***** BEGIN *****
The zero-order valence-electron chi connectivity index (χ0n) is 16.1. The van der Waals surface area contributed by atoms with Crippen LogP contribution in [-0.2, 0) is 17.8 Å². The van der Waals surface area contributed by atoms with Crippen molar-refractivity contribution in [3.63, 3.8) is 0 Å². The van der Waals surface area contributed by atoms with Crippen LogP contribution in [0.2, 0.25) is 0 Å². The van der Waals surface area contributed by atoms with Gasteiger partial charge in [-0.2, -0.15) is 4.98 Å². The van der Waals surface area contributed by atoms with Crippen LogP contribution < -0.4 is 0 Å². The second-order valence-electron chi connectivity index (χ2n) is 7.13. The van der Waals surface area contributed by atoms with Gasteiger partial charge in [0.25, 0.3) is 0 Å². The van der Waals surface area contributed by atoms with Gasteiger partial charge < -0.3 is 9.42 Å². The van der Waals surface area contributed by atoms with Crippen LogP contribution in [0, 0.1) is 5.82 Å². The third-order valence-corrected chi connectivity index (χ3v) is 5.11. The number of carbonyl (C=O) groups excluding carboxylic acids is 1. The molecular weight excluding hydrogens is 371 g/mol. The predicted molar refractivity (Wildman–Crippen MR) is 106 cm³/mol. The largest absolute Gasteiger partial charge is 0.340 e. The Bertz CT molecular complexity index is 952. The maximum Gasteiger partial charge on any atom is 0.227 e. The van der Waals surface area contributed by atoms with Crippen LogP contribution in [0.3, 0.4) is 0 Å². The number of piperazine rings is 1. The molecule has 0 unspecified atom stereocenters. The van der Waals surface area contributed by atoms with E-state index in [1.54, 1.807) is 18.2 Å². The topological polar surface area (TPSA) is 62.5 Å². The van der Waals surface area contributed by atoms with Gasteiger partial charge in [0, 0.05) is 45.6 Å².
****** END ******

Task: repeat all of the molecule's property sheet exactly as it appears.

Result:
The zero-order valence-electron chi connectivity index (χ0n) is 16.1. The van der Waals surface area contributed by atoms with Crippen LogP contribution in [-0.2, 0) is 17.8 Å². The van der Waals surface area contributed by atoms with Crippen molar-refractivity contribution in [3.63, 3.8) is 0 Å². The van der Waals surface area contributed by atoms with Crippen LogP contribution in [0.2, 0.25) is 0 Å². The van der Waals surface area contributed by atoms with Gasteiger partial charge in [-0.2, -0.15) is 4.98 Å². The van der Waals surface area contributed by atoms with Crippen LogP contribution < -0.4 is 0 Å². The second-order valence-electron chi connectivity index (χ2n) is 7.13. The van der Waals surface area contributed by atoms with Gasteiger partial charge in [0.25, 0.3) is 0 Å². The van der Waals surface area contributed by atoms with Gasteiger partial charge < -0.3 is 9.42 Å². The van der Waals surface area contributed by atoms with Crippen LogP contribution in [0, 0.1) is 5.82 Å². The third-order valence-corrected chi connectivity index (χ3v) is 5.11. The number of carbonyl (C=O) groups excluding carboxylic acids is 1. The molecular weight excluding hydrogens is 371 g/mol. The predicted molar refractivity (Wildman–Crippen MR) is 106 cm³/mol. The largest absolute Gasteiger partial charge is 0.340 e. The Bertz CT molecular complexity index is 952. The maximum Gasteiger partial charge on any atom is 0.227 e. The van der Waals surface area contributed by atoms with Crippen LogP contribution in [0.3, 0.4) is 0 Å². The number of piperazine rings is 1. The molecule has 0 unspecified atom stereocenters. The van der Waals surface area contributed by atoms with E-state index in [1.54, 1.807) is 18.2 Å². The topological polar surface area (TPSA) is 62.5 Å². The van der Waals surface area contributed by atoms with Gasteiger partial charge in [0, 0.05) is 45.6 Å².